It’s Brie Larson’s film, though, and she revels in the opportunities afforded by writers and directors to depict a female hero that’s not a dude fantasy/emotionless killing machine—which seem to be the traditional female action staples. A butt-kicker with agency and EQ, and now convincingly the most powerful hero in the MCU, Captain Marvel’s introduction succeeds to the level where her point-proving triumph over the enemy and a sudden reappearance towards the end of the film will make you want to cheer, relegating most of the film’s more uneven moments to footnotes.

Variety (USA)

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They have brought off something exciting, embracing the Marvel house style and, within that, crafting a tale with enough tricks and moods and sleight-of-hand layers to keep us honestly absorbed.

Total Film (UK)

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A satisfying standalone launch for Marvel’s latest superhero combines sci-fi action with ’90s nostalgia. Overcoming minor stumbles, it ultimately soars.

Telegraph (UK)

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This is the first in a while that I’ve found myself immediately hungry to revisit.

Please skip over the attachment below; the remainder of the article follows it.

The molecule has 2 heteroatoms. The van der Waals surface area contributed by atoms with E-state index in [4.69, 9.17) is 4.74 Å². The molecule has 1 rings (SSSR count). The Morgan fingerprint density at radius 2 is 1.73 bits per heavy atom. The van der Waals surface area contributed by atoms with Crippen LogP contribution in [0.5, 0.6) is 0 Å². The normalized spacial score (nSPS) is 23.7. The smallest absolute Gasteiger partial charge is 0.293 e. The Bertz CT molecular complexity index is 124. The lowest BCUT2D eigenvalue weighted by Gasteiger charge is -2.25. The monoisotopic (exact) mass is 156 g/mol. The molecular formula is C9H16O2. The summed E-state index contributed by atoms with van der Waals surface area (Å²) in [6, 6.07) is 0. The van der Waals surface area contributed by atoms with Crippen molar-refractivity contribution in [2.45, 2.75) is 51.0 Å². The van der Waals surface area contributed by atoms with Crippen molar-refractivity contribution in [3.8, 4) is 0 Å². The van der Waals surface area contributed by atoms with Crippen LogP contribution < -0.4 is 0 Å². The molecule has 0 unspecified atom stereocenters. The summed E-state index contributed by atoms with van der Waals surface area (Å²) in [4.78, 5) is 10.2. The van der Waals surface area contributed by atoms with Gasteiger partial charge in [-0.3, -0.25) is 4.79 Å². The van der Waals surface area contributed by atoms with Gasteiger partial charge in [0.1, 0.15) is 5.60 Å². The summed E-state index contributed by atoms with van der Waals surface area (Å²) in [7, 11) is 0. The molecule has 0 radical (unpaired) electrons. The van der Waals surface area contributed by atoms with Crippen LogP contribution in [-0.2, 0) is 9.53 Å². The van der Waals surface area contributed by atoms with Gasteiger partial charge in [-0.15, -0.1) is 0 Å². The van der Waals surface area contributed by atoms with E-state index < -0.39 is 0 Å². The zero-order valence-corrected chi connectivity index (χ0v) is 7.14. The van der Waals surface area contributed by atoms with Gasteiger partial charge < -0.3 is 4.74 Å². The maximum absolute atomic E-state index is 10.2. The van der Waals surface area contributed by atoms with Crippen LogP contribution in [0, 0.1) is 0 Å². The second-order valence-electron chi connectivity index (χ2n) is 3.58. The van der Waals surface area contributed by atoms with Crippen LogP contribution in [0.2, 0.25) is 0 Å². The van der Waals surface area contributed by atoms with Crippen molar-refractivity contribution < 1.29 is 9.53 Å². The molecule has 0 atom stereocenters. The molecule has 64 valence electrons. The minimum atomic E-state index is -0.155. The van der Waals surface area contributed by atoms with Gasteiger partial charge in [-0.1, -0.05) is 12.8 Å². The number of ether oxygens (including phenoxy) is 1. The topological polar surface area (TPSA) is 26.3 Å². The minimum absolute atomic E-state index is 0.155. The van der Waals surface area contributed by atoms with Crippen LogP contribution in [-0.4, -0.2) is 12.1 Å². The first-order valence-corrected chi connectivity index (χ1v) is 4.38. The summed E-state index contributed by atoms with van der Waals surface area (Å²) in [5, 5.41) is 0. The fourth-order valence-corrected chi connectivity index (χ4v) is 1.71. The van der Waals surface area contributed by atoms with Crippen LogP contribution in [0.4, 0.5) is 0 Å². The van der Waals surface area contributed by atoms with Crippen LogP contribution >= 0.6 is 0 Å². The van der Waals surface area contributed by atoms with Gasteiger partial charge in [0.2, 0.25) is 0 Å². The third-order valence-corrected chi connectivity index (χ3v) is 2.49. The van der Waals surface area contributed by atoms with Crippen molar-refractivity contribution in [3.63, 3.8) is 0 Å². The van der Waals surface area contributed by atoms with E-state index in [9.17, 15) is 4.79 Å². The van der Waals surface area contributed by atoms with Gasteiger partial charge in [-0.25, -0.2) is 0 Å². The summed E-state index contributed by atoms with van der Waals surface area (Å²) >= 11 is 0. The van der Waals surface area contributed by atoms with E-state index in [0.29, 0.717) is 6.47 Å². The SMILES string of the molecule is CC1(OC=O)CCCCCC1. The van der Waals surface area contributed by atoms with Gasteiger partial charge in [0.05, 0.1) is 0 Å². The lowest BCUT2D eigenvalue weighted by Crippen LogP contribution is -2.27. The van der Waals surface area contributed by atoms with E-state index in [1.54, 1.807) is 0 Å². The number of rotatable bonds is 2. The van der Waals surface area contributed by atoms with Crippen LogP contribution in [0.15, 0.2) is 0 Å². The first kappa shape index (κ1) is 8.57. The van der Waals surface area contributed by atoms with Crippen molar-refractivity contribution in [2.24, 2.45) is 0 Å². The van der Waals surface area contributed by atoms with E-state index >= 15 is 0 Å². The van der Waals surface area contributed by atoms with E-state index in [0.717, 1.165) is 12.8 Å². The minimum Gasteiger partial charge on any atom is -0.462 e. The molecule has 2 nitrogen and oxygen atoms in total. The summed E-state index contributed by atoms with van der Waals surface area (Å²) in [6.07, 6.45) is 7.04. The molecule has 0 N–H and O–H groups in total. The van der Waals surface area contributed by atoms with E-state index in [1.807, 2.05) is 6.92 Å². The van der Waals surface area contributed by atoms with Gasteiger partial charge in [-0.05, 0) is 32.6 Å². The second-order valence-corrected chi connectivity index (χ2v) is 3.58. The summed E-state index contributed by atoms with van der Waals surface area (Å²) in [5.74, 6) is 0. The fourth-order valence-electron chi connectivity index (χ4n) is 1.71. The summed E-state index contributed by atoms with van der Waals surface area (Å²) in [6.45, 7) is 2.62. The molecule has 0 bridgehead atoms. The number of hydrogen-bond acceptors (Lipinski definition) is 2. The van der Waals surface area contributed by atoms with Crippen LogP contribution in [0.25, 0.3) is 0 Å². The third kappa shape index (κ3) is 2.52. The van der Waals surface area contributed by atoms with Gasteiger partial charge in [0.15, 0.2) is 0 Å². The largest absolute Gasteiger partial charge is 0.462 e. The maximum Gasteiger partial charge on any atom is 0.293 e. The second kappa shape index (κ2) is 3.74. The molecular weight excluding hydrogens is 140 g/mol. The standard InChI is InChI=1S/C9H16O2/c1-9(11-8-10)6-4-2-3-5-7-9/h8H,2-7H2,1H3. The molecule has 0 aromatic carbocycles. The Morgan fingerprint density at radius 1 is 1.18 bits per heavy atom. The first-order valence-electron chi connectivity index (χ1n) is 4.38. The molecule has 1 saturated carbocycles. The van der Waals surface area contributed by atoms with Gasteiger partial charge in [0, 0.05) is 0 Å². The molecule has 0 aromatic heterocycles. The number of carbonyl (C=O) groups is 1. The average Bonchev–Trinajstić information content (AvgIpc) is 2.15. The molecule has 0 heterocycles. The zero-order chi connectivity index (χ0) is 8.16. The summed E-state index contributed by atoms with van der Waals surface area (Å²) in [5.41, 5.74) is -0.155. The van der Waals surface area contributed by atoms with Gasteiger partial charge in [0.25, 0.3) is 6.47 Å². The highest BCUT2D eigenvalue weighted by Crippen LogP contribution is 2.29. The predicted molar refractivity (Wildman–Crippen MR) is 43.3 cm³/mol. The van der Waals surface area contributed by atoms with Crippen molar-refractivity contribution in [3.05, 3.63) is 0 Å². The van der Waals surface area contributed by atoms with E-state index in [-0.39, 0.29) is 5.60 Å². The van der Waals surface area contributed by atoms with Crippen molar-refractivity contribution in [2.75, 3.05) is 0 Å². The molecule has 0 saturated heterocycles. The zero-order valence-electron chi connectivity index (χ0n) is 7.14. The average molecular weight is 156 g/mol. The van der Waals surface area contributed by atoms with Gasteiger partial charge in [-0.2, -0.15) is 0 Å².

Empire (UK)

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As a Nick Fury buddy comedy, it’s fun. As a feminist fable it’s essential. This takes a while to really get going, but when Carol Danvers takes off she is unstoppable.

Guardian (UK)

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An entertaining new part of the saga.

Time Out New York

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Brie Larson isn't given enough to do in a Marvel movie that marinates in '90s nostalgia but doesn't quite rise to the occasion of its own significance.

NZ Herald (Dominic Corry)

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Nicely balancing the Earth-bound elements with epic cosmic action, Captain Marvel is yet another winner from the house of M.

Stuff.co.nz (Graeme Tuckett)

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With the inevitable bombast and posturing of Avengers: Endgame to come, this is a great way to remember just how much fun a comic-book movie could and should still be.
PercyM

PercyM

user


Mostly marvellous.

You will Marvel at it's heartfelt characters, feel-good tale and (most of its) visuals and action sequences...as soon as she fires up.


Not quite a marvel

But a solid origin story, with charm and heart. Action directing was average, and would have loved a bit more of a "Top Gun" vibe in the aerial action. But enjoyable, and I'm sure very inspiring for younger viewers.


A good start for Marvel's first female led film.

This film had some surprisingly great comedic moments, and Larson & Jackson's chemistry was lovely to watch. I think any marvel fan will enjoy this but especially females that finally get to see a film centered around a female character .

Also some really great 90's throwbacks/references.


Good but hardly a Marvel

A good, not great, entry into the Marvel Universe. Some decent comedic moments lift what is otherwise a pretty generic origin story. Film-goers will be rewarded with a neat Endgame tie-in. Let's just hope Brie Larson's Captain Marvel can establish herself as something more unique in coming entries.